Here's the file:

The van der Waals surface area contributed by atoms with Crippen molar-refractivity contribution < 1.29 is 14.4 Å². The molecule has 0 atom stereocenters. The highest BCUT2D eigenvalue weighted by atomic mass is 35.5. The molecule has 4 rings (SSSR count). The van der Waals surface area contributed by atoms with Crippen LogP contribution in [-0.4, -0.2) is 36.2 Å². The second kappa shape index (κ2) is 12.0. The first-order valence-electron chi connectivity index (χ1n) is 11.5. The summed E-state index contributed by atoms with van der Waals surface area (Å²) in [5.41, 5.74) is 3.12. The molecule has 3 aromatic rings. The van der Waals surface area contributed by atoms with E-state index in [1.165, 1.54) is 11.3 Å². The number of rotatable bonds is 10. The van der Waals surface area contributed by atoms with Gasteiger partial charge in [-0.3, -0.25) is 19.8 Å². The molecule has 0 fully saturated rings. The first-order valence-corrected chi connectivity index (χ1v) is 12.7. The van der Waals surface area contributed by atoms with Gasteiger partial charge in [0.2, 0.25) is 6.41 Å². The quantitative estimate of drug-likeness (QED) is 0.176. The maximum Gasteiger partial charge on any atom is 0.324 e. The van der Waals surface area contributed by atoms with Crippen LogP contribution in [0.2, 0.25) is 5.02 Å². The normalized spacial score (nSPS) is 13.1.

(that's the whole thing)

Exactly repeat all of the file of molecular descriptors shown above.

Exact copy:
The van der Waals surface area contributed by atoms with Crippen molar-refractivity contribution < 1.29 is 14.4 Å². The molecule has 0 atom stereocenters. The highest BCUT2D eigenvalue weighted by atomic mass is 35.5. The molecule has 4 rings (SSSR count). The van der Waals surface area contributed by atoms with Crippen LogP contribution in [-0.4, -0.2) is 36.2 Å². The second kappa shape index (κ2) is 12.0. The first-order valence-electron chi connectivity index (χ1n) is 11.5. The summed E-state index contributed by atoms with van der Waals surface area (Å²) in [5.41, 5.74) is 3.12. The molecule has 3 aromatic rings. The van der Waals surface area contributed by atoms with E-state index in [1.165, 1.54) is 11.3 Å². The number of rotatable bonds is 10. The van der Waals surface area contributed by atoms with Gasteiger partial charge in [-0.3, -0.25) is 19.8 Å². The molecule has 0 fully saturated rings. The first-order valence-corrected chi connectivity index (χ1v) is 12.7. The van der Waals surface area contributed by atoms with Gasteiger partial charge in [0.2, 0.25) is 6.41 Å². The quantitative estimate of drug-likeness (QED) is 0.176. The maximum Gasteiger partial charge on any atom is 0.324 e. The van der Waals surface area contributed by atoms with Crippen LogP contribution in [0.2, 0.25) is 5.02 Å². The normalized spacial score (nSPS) is 13.1.